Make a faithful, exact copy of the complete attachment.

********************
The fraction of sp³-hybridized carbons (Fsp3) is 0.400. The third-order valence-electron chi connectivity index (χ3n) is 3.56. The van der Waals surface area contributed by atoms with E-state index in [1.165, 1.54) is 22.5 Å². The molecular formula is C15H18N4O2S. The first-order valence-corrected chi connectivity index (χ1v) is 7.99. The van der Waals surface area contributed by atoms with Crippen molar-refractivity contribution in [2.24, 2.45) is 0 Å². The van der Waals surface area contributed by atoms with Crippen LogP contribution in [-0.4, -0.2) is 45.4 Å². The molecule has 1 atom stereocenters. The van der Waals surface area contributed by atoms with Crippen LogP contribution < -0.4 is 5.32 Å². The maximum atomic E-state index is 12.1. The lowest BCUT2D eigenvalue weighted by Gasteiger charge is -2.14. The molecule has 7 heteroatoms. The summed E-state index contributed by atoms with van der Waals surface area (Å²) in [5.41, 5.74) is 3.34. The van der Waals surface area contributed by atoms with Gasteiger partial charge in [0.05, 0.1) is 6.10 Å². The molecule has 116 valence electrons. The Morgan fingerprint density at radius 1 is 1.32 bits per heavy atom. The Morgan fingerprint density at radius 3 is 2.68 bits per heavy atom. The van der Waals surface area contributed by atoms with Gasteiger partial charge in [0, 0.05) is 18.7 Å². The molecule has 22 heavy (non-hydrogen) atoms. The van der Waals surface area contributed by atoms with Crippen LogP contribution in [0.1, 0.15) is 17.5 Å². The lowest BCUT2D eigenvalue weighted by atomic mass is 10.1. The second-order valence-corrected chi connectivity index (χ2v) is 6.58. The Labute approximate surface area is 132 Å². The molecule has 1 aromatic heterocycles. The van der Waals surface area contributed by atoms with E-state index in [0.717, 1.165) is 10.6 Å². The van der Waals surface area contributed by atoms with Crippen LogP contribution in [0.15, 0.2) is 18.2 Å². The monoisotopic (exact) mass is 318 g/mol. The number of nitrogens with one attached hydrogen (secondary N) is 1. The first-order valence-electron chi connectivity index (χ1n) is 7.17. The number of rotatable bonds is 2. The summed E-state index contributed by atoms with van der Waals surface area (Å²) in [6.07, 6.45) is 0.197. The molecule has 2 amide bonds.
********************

The fraction of sp³-hybridized carbons (Fsp3) is 0.400. The third-order valence-electron chi connectivity index (χ3n) is 3.56. The van der Waals surface area contributed by atoms with E-state index in [1.165, 1.54) is 22.5 Å². The molecular formula is C15H18N4O2S. The first-order valence-corrected chi connectivity index (χ1v) is 7.99. The van der Waals surface area contributed by atoms with Crippen molar-refractivity contribution in [2.24, 2.45) is 0 Å². The van der Waals surface area contributed by atoms with Crippen LogP contribution in [-0.4, -0.2) is 45.4 Å². The molecule has 1 atom stereocenters. The van der Waals surface area contributed by atoms with Crippen LogP contribution < -0.4 is 5.32 Å². The maximum atomic E-state index is 12.1. The lowest BCUT2D eigenvalue weighted by Gasteiger charge is -2.14. The molecule has 7 heteroatoms. The summed E-state index contributed by atoms with van der Waals surface area (Å²) in [5.41, 5.74) is 3.34. The van der Waals surface area contributed by atoms with Gasteiger partial charge in [0.05, 0.1) is 6.10 Å². The molecule has 116 valence electrons. The Morgan fingerprint density at radius 1 is 1.32 bits per heavy atom. The Morgan fingerprint density at radius 3 is 2.68 bits per heavy atom. The van der Waals surface area contributed by atoms with Gasteiger partial charge in [0, 0.05) is 18.7 Å². The molecule has 22 heavy (non-hydrogen) atoms. The van der Waals surface area contributed by atoms with Crippen LogP contribution in [0.1, 0.15) is 17.5 Å². The lowest BCUT2D eigenvalue weighted by atomic mass is 10.1. The second-order valence-corrected chi connectivity index (χ2v) is 6.58. The Labute approximate surface area is 132 Å². The molecule has 1 aromatic heterocycles. The van der Waals surface area contributed by atoms with E-state index in [0.717, 1.165) is 10.6 Å². The van der Waals surface area contributed by atoms with Crippen LogP contribution in [0.15, 0.2) is 18.2 Å². The monoisotopic (exact) mass is 318 g/mol. The number of nitrogens with one attached hydrogen (secondary N) is 1. The first-order valence-electron chi connectivity index (χ1n) is 7.17. The number of rotatable bonds is 2. The summed E-state index contributed by atoms with van der Waals surface area (Å²) in [6.07, 6.45) is 0.197. The molecule has 2 amide bonds.